RBS aiming to restart dividend payments -UPDATE

- No dividend payments until 2014 at the earliest; - Ulster Bank turn-around remains a priority; - Restructuring phase should largely be complete by the end of 2013

Royal Bank of Scotland, the 82 per cent publically owned bank, says it is targeting the resumption of dividend payments after 2013. The lender also delivered a positive message as regards its third quarter revenue performance and unveiled some additional cost cutting measures.

The announcements came in a speech by RBS's Chief Executive, Stephen Hester, at Merrill Lynch's annual London conference for bank bosses.

In a presentation that accompanied the speech, a resumption of dividend payments is cited as a "milestone" in the recovery plan, along with the sale of Direct Line.

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Hester is reported to have said his group was "nearing the point of becoming a recovered bank" and was on the way to becoming a "good" bank.

There are big issues that still need to be tackled, Hester conceded. These fall into three main categories: Markets restructure; turn-around of Ulster Bank; the reduction of non-core operations.

The group is targeting a year-end 2012 & 2013 core tier one ratio - a key measure of balance sheet strength - of around 10% after exiting the government's asset protection scheme and after factoring in regulatory impacts.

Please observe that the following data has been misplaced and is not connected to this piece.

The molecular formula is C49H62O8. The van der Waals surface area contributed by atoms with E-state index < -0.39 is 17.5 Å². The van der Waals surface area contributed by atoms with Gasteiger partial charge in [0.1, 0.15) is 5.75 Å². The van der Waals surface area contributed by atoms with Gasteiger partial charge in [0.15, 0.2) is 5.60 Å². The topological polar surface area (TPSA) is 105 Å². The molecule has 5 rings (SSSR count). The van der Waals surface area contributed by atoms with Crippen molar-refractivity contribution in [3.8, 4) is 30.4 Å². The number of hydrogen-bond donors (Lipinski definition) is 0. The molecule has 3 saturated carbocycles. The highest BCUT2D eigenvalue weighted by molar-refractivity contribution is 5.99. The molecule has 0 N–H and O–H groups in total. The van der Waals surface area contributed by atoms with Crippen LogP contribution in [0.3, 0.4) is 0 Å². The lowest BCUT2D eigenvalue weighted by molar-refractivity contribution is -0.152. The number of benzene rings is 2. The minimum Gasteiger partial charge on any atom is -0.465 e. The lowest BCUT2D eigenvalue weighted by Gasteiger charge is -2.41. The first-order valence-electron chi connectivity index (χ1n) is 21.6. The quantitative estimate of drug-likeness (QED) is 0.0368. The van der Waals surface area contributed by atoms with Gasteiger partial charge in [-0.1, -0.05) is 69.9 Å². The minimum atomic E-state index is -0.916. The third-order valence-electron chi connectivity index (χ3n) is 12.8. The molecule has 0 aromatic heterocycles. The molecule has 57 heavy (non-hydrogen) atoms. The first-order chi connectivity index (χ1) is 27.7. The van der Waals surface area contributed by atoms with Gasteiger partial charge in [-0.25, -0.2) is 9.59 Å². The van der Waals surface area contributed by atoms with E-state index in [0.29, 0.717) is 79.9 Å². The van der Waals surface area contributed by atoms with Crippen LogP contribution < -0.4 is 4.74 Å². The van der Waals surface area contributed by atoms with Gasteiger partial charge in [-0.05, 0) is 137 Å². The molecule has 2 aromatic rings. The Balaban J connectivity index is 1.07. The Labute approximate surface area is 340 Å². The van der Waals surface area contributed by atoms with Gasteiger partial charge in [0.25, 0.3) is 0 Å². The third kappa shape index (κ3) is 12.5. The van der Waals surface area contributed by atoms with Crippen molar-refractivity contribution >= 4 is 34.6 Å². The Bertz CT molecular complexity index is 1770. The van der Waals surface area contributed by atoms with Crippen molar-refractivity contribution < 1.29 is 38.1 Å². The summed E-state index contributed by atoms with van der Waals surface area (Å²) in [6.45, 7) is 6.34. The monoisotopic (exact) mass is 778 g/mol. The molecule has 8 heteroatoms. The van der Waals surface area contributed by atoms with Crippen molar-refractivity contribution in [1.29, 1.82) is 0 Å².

RBS also reiterated its main medium-term divisional targets, including a return on equity (RoE) in line with most industry peers, Basel 3 risk weighted aseets (RWAs) of £110bn medium term, from circa £145bn in the first half of 2012, with a £15bn reduction from portfolio restructuring, £10bn from mitigation and £10bn from hedging and regulatory approvals. RBS is also now expecting an 8.6% higher headcount reduction - of 3,800 from 3,500.

The restructuring phase should be largely complete by the end of next year, Hester told the conference.

The next phase will see the management focusing on boosting return on equity above the cost of equity, the resumption of dividend payments and completion of the remaining restructuring.

Hester said the group has created the platform for the recovery of share price performance, but an upturn in the economy would sure help things along. Slides from Hester's presentation are available on:


Earlier this year RBS was hit with a computer failure that prevented millions of its customers from accessing their accounts.

In 2008/9 the bank was the recipient of the largest government bailout in history, when it received £45bn to prevent it going bankrupt when international funding markets seized up. That disaster took place on the watch of Fred Goodwin, the group's disgraced former Chief Executive Officer; Hester was brought in by the government to clear up Goodwin's mess.

Commenting on the banks update analysts at Credit Suisse remarked the following: "Overall the update was broadly in line with previous guidance, although management highlighted a strong Q3 performance so far and some additional cost cutting. With the stock having rallied strongly in the last month with the sector we don't see this event as changing the investment case for RBS, trading at 0.6 times its estimated 2013 tangible nest asset value for a 2% return on tangible equity( RoTE), we remain Underperform, we see below sector profitability in the medium term and believe a more transformational restructuring is necessary."